We now boarded the City Sightseeing tour bus. This company operates in many cities and offers an efficient and regular service. It’s good value as you can get on and off as often as you wish and the ticket is valid for two days. On arriving at the Museum of Transport, we decided go into it, mainly in the hope that we could have lunch in its cafe.
We did indeed find lunch there and at reasonable prices but we were also charmed by the museum itself which contains a wonderful array of vehicles from ships, through buses and trams, cars and lorries, to steam locomotives and gypsy caravans.
One of my favourite exhibits was a mock-up of a 1938 street with period shop-fronts, a cinema (showing a Tom & Jerry cartoon) and a station of the underground railway (first built in 1896), more familiarly known as “the Clockwork Orange”.
Walking out from there, we had drinks at a quaint Italian ice-cream parlour cum cafe which could itself easily have been part of the museum exhibition, and then we rejoined the tour bus, intending to travel back to our hotel for a rest.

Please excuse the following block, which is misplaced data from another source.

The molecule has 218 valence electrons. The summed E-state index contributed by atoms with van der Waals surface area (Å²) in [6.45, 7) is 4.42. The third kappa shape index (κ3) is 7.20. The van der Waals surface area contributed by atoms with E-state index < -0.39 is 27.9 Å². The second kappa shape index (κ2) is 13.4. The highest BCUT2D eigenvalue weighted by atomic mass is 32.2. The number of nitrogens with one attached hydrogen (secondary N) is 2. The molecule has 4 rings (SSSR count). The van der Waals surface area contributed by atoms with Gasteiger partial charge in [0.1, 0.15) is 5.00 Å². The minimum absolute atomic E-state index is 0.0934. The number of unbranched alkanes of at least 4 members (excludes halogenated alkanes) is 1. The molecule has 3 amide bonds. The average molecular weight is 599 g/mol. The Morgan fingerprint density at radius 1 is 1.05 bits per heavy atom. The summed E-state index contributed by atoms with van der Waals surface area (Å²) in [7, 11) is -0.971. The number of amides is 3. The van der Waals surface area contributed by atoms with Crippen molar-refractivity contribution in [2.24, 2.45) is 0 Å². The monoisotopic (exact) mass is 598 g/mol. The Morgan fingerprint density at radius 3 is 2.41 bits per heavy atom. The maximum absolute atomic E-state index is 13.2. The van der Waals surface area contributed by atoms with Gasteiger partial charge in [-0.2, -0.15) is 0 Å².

However, having reached our stop, we decided to stay aboard the bus for another complete circuit. One reason was that on this bus there was a live commentary rather than the more common recorded variety which, being accessed by earphones, are no good to me because of my “dolbies”.
Back at the hotel, we made tea and rested with the intention of going out to supper later. At about 7:30, we decided to make our move. We took a leisurely stroll along Sauchiehall Street to Mister Singh’s India, a restaurant that our cab driver had recommended.